Time To Standardize At-track Emergency Treatment
Dr. James R. Adams, Jr., M.D., Tachyon Sports Injury Research Foundation
Published: March 01, 2002
It is time to begin to standardize systems to improve the consistency of care for athletes who race motorcycles. This does not require new thinking. The lessons are known; effective systems have been developed already. Alex Zanardiís recent accident during the CART race in Europe showed how the CART system of medical care works when the clock is running after a serious accident. German physicians stated that had care been delayed (and we are talking about minutes) that there would have been a fatal outcome.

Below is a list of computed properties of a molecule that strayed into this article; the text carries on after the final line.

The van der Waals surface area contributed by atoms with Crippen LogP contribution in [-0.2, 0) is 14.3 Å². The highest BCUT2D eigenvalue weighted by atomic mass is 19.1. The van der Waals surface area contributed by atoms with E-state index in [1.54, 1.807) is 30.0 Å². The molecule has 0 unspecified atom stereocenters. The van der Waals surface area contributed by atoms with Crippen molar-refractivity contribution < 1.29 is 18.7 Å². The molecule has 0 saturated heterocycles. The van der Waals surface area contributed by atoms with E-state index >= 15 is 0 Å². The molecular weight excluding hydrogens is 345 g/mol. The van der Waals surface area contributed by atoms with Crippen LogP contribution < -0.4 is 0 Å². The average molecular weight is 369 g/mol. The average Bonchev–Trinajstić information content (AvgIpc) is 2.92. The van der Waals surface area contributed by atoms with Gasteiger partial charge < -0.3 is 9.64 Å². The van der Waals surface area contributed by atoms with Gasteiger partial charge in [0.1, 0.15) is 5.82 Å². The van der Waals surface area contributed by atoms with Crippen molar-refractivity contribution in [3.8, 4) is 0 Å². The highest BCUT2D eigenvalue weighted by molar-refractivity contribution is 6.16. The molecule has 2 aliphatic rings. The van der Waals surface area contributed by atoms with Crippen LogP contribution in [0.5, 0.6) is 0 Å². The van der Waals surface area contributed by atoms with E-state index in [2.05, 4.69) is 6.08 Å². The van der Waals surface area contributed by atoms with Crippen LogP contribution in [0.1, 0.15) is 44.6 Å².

We have no illusions that such a program is possible for all road racing. There are not sufficient means to provide such medical systems at all locations for all levels of racing despite the fact that the laws of physics are the same for the amateur in a Saturday night dirt track event or the professional rider in an international series. But there is plenty of room for improving what we do have. The principles of good care are also the same. Our group thinks that each racing venue can apply the principles that are needed as best as they can, and improve the prehospital phase of medical care where ever racers come together for competition. The basic elements needed are trained individuals (ambulance personnel/paramedics) and pre-existing arrangements with area medical care systems (hospitals and trauma centers). Letís examine the basics and learn from what we have seen over the past two-three seasons here in America.